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A license to pop (up)

 

There’s no need for a sea of red tape when you’re looking at a license to pop (up)

Businesses looking for temporary premises to pop up shouldn’t have to enter onerous legal agreements… in fact the less complicated, the better (but that doesn’t mean a hand-shake will do, either !)

The temporary nature of pop ups means that the “legal relationship between (a) landlord and the pop-up tenant can more easily be secured through a licensing agreement instead of a detailed lease” says a new article posted on the Canadian Lawyer Magazine website*.

Author of the Canadian article (Pop-up legalities) Marg. Bruineman, says that “despite the increasing popularity of online sales, the continued need for a tactile, hands-on shopping experience has led to the increasing popularity of pop-up shops in both malls and street-front spaces” The temporary nature of pop ups has also meant that traditional paperwork (ie. a hefty legal lease…) isn’t necessarily appropriate, a license agreement should suffice – “they’re really personal agreements between two parties, and when you have a short-term situation you typically want that – (a) licensing agreement can be kept short and sweet” says Susan Rosen, partner in Gowling WLG (Toronto).

Another Canadian (Jake Ruddy, of real estate development practice Nelligan O’Brien Payne LLP, Ottawa) was quoted as saying there are “pros and cons for both the landlord and the tenant in the negotiation of temporary use of spaces” The author suggested that “a commercial lease typically reflects a long-term agreement between a retailer and a landlord and anticipates a variety of eventualities as the tenant seeks property and land rights and a right of exclusive occupation. Many aspects of a lease – incentives for leasehold improvements, exclusive use and lease renewal or termination – may not all apply to short-term arrangements.”

The article goes on to say “while the licence agreement is designed as a simple way to formalize a short-term relationship, the landlord must ensure it doesn’t conflict with pre-existing tenants who have exclusive-use clauses… It quotes Mr Ruddy again – “the landlord has to be very, very careful about the exclusive use clauses and how you word them. Typically (he adds) landlords want to be as specific as possible to limit eventualities, while the opposite is true for the tenants, who want as much flexibility as possible.”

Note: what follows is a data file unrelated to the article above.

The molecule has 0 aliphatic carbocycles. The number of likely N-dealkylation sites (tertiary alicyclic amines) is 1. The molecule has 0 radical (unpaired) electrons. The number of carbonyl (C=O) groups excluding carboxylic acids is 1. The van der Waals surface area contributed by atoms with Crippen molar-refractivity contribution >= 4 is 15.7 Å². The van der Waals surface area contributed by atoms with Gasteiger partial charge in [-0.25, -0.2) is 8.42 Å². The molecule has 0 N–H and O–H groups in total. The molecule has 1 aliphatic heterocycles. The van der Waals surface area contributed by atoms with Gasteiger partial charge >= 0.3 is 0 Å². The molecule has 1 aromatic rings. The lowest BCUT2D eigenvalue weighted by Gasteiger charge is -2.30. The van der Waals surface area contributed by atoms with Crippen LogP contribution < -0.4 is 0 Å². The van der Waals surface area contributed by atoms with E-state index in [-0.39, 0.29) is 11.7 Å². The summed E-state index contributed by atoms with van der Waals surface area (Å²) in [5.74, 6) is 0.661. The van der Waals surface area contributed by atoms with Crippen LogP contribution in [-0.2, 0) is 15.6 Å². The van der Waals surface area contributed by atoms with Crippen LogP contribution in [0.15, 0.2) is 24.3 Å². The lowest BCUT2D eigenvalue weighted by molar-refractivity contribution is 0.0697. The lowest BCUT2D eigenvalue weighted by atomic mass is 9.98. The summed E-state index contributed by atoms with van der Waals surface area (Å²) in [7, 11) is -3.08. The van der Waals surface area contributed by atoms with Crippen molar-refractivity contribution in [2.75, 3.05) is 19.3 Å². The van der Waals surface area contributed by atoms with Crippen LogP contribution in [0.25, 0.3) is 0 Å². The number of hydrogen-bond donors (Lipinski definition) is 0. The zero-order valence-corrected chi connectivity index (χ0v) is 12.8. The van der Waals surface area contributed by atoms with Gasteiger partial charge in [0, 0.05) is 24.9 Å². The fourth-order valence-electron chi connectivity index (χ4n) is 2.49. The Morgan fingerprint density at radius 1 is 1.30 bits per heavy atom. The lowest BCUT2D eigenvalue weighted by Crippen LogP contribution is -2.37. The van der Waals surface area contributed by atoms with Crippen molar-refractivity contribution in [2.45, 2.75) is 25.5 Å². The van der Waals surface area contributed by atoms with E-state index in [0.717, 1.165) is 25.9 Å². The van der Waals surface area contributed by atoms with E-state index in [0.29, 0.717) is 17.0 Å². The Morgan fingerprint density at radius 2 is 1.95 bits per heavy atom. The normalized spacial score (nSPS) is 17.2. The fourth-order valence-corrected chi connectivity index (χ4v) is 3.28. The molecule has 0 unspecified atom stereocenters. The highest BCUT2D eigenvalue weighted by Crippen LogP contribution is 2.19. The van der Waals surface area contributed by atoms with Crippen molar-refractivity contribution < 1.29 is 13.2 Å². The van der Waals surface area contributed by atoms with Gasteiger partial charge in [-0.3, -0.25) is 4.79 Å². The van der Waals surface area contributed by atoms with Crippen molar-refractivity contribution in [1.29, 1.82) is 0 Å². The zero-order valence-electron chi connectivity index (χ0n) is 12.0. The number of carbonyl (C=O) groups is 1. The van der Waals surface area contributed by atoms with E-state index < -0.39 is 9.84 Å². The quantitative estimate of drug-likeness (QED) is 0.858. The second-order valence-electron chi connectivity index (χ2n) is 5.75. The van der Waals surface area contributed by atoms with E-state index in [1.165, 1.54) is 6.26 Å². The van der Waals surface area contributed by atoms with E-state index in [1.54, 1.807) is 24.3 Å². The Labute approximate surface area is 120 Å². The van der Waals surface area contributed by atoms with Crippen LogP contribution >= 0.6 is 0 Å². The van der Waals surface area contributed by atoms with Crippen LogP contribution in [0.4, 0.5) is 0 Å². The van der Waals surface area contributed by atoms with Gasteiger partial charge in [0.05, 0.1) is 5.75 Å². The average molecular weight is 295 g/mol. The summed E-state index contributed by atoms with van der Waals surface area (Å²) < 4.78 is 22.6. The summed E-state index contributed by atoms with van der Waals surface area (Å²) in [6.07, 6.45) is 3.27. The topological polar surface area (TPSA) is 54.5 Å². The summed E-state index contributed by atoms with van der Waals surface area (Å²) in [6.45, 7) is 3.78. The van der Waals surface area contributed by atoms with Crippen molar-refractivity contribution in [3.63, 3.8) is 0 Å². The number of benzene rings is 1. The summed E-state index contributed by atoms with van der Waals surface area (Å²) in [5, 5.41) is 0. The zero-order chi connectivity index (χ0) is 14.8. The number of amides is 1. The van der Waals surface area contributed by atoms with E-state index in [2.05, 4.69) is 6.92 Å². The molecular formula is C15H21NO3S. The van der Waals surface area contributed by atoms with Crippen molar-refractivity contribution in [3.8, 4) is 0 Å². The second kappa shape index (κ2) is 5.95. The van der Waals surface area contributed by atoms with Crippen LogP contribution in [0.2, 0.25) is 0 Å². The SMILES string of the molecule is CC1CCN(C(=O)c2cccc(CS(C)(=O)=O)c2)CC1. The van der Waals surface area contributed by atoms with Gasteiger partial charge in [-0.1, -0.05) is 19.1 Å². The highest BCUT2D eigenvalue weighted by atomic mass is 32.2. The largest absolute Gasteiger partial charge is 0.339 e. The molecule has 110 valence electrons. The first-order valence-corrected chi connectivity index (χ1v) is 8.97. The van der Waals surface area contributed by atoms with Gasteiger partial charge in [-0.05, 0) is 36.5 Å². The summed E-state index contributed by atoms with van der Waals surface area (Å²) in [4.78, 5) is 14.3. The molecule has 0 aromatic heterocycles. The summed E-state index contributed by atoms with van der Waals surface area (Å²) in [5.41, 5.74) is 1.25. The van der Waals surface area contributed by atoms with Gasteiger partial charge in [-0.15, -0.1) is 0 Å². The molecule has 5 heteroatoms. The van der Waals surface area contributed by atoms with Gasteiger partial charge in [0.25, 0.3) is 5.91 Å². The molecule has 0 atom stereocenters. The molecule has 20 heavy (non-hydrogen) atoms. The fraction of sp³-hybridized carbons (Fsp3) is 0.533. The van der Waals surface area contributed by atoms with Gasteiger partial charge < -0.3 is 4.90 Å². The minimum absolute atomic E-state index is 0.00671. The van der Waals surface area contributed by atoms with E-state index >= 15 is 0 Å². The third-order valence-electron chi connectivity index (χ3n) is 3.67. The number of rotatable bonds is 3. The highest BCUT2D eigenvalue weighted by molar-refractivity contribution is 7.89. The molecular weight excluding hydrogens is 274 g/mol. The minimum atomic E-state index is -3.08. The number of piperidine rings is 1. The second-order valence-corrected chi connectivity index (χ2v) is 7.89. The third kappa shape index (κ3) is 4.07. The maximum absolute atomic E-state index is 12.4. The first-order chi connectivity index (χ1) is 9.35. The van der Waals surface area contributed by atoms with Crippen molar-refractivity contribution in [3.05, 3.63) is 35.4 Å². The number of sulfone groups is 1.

“A use-clause for the temporary tenant, therefore, can be important to restrict what the pop-up does and what they can sell in the space. And if it’s more of an experiential pop-up, (says another commercial leasing associate) they need to ensure that the applicable zoning and municipal regulations permit what they want to do, which may include applying for a liquor licence or an event licence.”

Back here in Australia, I recently chatted with a local commercial real estate agent about a standard license template – and suggested it might include :

  • licensor and licensee details (and is there an assigned agent for the licensor ?)
  • property address
  • intended use and licensee’s statutory obligations (council permits etc)
  • any limitations on fit out / alterations by licensee (licensor approvals required ?)
  • rental period/s and rates (inclusive / exclusive of GST, utilities, security etc ?)
  • commencement, payment and renewal dates
  • notice to vacate
  • licensee to provide proof of PL insurance (and take their own stock / fittings insurance ?)
  • licensee to maintain property facilities, and remove / make good all fittings / improvements at end of Licence
  • licensor may continue to market the property and has right of access to show potential tenants (if still being offered for long-term lease)
  • dated and witnessed etc
  • that’s just a couple of pages at the most (short and sweet !)

So what are the other considerations, apart from signing the license to pop ? Previous posts here at popUPshops have discussed the integrity of pop up (handling customer complaints and offering product returns, paying suppliers etc… after the pop up closes) and consider the legal issues before you pop up (permits and registrations, heath and safety obligations, insurances…)

But, as I’ve said before (here it comes, the disclaimer !)… I’m no expert in Australian law or commercial real estate. I’d recommend you seek your own independent and qualified advice before entering into the contracts and obligations of a pop up store !

 

* source :    CanadianLawyerMag.com / pop-up legalities

 

 

 

image :    red tape – csa.edu.au

 

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